But no, I dreaded the day.  The only Halloween I remember was spent with my cousin Patty, her friend Judy, and my sister.  We decided (probably with some adult input) to be the three witches from Macbeth.  My sister helped us make our costumes.  Each of us had a yarn wig of a different color: yellow, red, and black. I don’t remember which color I had.  We trolled the neighborhood in Van Nuys, reciting, “Boil, boil, toil and trouble!  Give us candy on the double!”

That may have been my last Halloween appearance until I was married and living in Iowa.  My husband and I decided to throw a Halloween party.  I made our costumes.  He wore a giant papier mache chicken head.  I was a princess mouse.  For his costume, one friend stapled hundreds of fall leaves to a plastic rain cape.  That night, when he crouched on the ground, he was totally camouflaged, and terrified us when he jumped up.

photo of field full of pumpkins

Photo by James Wheeler on

The next Halloween night I recall was the height of beauty and magic.  My godchildren’s Waldorf school created an Enchanted Walk through the woods in Wallkill.  The children made their costumes (with help) and participated in mysterious scenes in clearings in the woods: a fairy on a swing, a dwarf pounding on an anvil, haunting music coming from afar.  It was lovely, and such a pleasant change from violence, blood, and danger.

woman posing like fairy

Photo by Tú Nguyễn on


For some reason, Mexico’s Dia de los Muertos (Day of the Dead) has always appealed to me much more than Halloween.  The costumes are often creepy, but the whole atmosphere and motivation is totally different.  Making food for deceased relatives, decorating the graveyard with marigolds and candles, and eating special foods is so much richer than collecting candy and TP-ing your neighbors’ trees.

photo of woman wearing traditional dress

Photo by Genaro Servín on

Halloween is coming around again.  Will my granddaughters love it more than I ever did?


meditator 2

Wouldn’t it be awesome to have this kind of serenity during meditation?  After forty-three years of practice, I’m not there yet.  However, the small moments of peace I do achieve, when the mind silences, keep me meditating regularly.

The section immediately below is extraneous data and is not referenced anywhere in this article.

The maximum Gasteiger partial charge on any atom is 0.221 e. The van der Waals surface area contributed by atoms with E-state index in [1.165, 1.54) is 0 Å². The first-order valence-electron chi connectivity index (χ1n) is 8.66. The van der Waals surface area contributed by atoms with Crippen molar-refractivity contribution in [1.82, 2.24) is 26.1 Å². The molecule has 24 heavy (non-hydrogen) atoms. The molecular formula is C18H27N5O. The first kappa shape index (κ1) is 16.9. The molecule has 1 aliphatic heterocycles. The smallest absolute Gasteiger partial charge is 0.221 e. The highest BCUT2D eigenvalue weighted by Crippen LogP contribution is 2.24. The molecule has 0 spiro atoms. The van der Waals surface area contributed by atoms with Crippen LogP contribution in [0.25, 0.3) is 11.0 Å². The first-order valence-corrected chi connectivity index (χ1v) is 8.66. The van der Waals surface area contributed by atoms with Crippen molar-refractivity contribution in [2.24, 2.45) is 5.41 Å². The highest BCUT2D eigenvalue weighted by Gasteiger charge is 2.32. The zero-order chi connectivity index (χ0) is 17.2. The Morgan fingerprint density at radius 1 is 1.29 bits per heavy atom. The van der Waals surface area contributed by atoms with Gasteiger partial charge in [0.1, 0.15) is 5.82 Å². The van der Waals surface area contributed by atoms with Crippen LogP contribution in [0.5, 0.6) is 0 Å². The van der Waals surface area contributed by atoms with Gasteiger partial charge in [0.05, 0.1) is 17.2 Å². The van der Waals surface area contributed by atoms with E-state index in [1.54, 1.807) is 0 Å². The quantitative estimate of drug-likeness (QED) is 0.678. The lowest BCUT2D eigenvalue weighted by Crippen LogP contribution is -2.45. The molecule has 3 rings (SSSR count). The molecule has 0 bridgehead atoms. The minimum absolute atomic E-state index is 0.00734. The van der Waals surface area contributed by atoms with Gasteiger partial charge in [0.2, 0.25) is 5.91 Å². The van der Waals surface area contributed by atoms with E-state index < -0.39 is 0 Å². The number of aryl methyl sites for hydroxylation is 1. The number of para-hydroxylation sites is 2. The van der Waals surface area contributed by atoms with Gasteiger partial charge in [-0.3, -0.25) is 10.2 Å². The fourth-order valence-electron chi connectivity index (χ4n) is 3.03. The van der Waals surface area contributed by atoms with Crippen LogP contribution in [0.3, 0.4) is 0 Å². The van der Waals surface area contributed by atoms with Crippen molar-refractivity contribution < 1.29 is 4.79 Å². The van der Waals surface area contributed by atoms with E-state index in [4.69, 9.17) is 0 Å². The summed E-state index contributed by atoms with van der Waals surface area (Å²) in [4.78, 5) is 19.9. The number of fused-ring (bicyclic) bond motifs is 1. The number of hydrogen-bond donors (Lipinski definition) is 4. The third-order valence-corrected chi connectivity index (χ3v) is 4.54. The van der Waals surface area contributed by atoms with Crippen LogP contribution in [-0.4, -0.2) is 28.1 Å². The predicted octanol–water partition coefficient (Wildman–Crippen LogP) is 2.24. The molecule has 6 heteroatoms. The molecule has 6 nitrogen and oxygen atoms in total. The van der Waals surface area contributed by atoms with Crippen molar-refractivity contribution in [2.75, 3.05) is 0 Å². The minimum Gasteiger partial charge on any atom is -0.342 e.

I was initiated into Transcendental Meditation in 1976.  Mantra meditation is what I still do, though the mantra changed when I met my guru in 1989.  There are many approaches to meditation.  Sometimes I attach the mantra to regulated breathing when I’m very unsettled.

For a lot of people, meditation can feel like this:

angry meditator

I’ve been there, too.  One thing I’ve learned, though, is to let the anger and the self-criticism go. The mind is a very busy monkey. Just come back to the mantra.

My most frequent personal distractions are fidgeting, planning, and writing my books in my head.  I get some great story ideas, but that’s not meditation.

A friend and long-time meditator told me that his guru said that meditation can be difficult in our present times, called the Kali Yuga in Hindu tradition.  The guru said to turn to chanting instead.  Chanting is another way to calm and focus the mind.  It can be less stressful than trying to meditate when one is agitated.  Chanting engages the whole body and all the senses, with ears, breath, voice, posture, vibration.

One of my favorite singers of kirtan (Hindu chants) is Krishna Das.  I like the warmth and ease of his voice.

There are lots of recording of chants available on YouTube.  Some other singers I enjoy are Deva Premal, Snatam Kaur Khalsa, and Ty Berhoe.